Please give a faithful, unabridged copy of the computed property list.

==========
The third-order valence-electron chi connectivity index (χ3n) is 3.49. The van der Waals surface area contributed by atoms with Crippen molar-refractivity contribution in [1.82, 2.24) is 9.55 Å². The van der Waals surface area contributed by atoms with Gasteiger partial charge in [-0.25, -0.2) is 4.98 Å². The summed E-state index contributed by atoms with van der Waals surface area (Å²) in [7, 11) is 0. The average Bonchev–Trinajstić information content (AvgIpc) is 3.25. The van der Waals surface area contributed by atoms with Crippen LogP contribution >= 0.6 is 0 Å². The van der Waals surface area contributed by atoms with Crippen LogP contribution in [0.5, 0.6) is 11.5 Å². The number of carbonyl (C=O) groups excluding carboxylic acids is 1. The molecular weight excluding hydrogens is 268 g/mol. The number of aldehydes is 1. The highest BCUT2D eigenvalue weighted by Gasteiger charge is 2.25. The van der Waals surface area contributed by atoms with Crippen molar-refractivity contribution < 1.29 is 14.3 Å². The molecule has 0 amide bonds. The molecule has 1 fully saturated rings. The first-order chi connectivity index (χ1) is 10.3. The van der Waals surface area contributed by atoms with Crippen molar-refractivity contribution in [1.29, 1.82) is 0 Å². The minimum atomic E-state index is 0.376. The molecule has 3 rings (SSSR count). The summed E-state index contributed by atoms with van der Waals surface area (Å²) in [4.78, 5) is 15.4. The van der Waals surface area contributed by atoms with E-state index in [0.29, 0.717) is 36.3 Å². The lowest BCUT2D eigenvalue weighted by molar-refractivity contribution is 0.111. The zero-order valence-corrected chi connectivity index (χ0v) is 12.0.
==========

The third-order valence-electron chi connectivity index (χ3n) is 3.49. The van der Waals surface area contributed by atoms with Crippen molar-refractivity contribution in [1.82, 2.24) is 9.55 Å². The van der Waals surface area contributed by atoms with Gasteiger partial charge in [-0.25, -0.2) is 4.98 Å². The summed E-state index contributed by atoms with van der Waals surface area (Å²) in [7, 11) is 0. The average Bonchev–Trinajstić information content (AvgIpc) is 3.25. The van der Waals surface area contributed by atoms with Crippen LogP contribution >= 0.6 is 0 Å². The van der Waals surface area contributed by atoms with Crippen LogP contribution in [0.5, 0.6) is 11.5 Å². The number of carbonyl (C=O) groups excluding carboxylic acids is 1. The molecular weight excluding hydrogens is 268 g/mol. The number of aldehydes is 1. The highest BCUT2D eigenvalue weighted by Gasteiger charge is 2.25. The van der Waals surface area contributed by atoms with Crippen molar-refractivity contribution < 1.29 is 14.3 Å². The molecule has 0 amide bonds. The molecule has 1 fully saturated rings. The first-order chi connectivity index (χ1) is 10.3. The van der Waals surface area contributed by atoms with Crippen molar-refractivity contribution in [1.29, 1.82) is 0 Å². The minimum atomic E-state index is 0.376. The molecule has 3 rings (SSSR count). The summed E-state index contributed by atoms with van der Waals surface area (Å²) in [4.78, 5) is 15.4. The van der Waals surface area contributed by atoms with E-state index in [0.29, 0.717) is 36.3 Å². The lowest BCUT2D eigenvalue weighted by molar-refractivity contribution is 0.111. The zero-order valence-corrected chi connectivity index (χ0v) is 12.0.